The Purchasing Journey An Overview of the Home-Buying Process

The following article is an excerpt from The Ultimate Guide to Buying and Selling Co-ops and Condos in New York City, a book I wrote that was designed to be the ultimate guide: a good overview of what you need to know about buying and selling co-ops and condos in New York City; a reference guide to walk you through the specifics of each stage of the process; a guide to pertinent terminology; and an introduction to the basics of real estate investing.

A substantial part of my professional career has been dedicated to training. The original program I developed arose from my discussions from new salespeople and consisted of a series of audio tapes. But the real estate market is never static, and I found myself having to make more tapes as new issues appeared. The current Bellmarc training programs take two months of intensive work to complete. This book represents the next logical step. Just as I teach salespeople, there are many things I can do to help a buyer, seller, or interested third party better understand the world of cooperatives and condominiums in New York.

What follows is Chapter One of The Ultimate Guide, a description of the purchasing process. It endeavors to provide the perfect backdrop for moving seamlessly and close to effortlessly into the co-op or condo of your choice... Good Luck!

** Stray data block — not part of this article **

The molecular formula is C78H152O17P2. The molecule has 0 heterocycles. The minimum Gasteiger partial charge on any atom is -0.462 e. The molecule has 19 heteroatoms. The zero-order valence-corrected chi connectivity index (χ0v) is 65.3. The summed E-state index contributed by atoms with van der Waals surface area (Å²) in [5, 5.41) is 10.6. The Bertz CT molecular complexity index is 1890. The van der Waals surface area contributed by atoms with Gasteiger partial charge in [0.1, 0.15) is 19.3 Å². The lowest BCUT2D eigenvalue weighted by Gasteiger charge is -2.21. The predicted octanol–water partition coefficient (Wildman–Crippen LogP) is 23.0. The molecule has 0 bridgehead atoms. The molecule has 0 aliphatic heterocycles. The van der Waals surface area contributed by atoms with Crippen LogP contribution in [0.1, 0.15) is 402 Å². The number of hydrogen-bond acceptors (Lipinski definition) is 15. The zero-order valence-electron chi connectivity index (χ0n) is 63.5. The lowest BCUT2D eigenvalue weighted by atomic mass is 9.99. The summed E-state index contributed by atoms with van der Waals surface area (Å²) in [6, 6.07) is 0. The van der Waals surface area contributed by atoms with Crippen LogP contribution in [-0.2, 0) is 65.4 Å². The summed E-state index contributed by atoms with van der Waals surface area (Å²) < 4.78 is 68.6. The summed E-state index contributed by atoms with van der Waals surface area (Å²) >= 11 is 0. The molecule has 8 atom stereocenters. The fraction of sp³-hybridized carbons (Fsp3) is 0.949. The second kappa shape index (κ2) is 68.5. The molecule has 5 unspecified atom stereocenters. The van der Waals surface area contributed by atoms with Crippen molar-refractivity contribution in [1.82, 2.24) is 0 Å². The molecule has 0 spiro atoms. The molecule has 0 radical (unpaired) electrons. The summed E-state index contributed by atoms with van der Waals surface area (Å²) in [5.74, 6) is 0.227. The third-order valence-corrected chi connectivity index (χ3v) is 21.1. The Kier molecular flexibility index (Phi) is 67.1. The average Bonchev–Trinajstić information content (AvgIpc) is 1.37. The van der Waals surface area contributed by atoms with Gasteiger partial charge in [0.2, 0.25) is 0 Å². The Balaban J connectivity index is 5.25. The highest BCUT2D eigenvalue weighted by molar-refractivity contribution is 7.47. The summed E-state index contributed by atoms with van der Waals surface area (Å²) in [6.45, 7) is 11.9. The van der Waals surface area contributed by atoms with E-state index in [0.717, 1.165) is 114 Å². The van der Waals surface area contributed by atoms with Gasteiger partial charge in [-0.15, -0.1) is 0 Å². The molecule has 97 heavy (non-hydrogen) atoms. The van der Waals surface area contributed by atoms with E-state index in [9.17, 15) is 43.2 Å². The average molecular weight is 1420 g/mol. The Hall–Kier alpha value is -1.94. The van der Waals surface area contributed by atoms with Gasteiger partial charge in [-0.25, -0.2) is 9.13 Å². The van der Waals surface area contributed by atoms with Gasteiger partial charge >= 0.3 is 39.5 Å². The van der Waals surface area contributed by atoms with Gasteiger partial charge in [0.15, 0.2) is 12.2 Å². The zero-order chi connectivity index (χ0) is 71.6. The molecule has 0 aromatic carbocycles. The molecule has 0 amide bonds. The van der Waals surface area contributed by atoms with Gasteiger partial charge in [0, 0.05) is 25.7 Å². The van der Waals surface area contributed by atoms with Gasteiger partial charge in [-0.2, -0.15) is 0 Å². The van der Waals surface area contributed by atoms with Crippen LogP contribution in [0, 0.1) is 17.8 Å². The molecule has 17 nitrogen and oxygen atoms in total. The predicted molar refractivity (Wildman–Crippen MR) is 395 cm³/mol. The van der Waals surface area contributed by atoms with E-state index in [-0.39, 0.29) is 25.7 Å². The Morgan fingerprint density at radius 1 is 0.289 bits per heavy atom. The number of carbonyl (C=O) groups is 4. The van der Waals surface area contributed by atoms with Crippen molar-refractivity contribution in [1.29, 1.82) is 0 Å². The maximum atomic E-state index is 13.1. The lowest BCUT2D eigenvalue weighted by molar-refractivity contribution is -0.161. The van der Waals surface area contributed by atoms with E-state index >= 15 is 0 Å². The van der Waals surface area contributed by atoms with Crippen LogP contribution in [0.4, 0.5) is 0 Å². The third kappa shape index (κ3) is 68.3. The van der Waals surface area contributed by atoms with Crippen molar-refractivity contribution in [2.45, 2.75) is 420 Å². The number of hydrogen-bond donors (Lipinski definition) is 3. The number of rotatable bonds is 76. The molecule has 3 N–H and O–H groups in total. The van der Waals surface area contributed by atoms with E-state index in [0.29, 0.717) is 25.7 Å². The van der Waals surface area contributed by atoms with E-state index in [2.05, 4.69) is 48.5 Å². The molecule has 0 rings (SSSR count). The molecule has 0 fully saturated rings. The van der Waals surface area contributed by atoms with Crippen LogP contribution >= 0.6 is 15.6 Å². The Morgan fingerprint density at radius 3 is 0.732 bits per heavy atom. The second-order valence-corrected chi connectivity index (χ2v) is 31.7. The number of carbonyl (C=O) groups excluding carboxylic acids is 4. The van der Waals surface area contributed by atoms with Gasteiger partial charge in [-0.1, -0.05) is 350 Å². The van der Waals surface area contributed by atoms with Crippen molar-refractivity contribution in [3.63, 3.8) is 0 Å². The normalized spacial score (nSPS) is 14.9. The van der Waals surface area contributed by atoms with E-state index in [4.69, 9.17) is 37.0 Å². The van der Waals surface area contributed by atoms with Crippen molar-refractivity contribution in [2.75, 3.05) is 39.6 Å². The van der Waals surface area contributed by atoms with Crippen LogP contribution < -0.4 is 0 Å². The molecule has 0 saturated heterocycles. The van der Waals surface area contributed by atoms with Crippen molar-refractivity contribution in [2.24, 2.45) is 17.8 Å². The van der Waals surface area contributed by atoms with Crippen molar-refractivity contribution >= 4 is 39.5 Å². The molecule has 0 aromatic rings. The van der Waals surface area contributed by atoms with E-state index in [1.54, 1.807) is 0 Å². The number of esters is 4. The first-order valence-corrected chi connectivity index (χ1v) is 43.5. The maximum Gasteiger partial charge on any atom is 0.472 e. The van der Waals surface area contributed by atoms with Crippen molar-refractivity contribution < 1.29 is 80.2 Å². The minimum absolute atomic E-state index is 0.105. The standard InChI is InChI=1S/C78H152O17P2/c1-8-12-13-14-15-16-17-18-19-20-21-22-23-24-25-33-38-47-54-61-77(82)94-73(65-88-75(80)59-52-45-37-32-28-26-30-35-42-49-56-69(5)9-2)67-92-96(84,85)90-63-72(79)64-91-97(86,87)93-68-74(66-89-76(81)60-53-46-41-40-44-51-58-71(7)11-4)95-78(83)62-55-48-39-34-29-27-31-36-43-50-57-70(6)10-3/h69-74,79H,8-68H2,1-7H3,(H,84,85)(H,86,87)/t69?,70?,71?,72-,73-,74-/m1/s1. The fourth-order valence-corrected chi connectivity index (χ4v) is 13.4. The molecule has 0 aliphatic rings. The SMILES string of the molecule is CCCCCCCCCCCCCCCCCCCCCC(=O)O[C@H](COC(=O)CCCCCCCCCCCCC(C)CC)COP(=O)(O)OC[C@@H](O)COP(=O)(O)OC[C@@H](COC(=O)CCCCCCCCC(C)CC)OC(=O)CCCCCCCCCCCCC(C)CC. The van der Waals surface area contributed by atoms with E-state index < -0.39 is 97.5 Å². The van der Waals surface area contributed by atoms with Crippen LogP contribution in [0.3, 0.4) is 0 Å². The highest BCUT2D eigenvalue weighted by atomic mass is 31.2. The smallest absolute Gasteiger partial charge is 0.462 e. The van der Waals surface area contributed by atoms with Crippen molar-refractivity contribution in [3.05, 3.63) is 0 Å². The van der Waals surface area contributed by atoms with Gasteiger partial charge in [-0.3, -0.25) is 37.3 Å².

Step 1: Submitting the Bid

As far as the seller is concerned, the sales price, in the vast majority of cases, is "all cash." The seller will receive a check for the full amount on the day of the closing. About 75 percent of the time, the buyer will need a loan (mortgage) from a bank in order to have enough money to complete the transaction. If you need a mortgage, your offer is conditional upon your loan being approved by a lending institution. Your purchase offer is considered an offer subject to financing.


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  • After a coop board in NYC approves you and tells the buyer to set a closing date how long do they have to close? It's a cash deal and the contract doesn't give a specific date. The contract only says the closing should be on or around Dec. 1.Thank you.
  • if you receive coop board approval of transfer of shares to a buyer, is that binding? The letter of approval had no conitions, but the lawyer for the coop is now requiring a usage agreement since the buyers already have an apt in the building. Wouldn't the letter of approval mentioned conditions if they were required?
  • Our Experience in buying a coop. When the board rec'd package, they denied the purchase sale price which was above the appraisal! So we canceled the contract and lost money.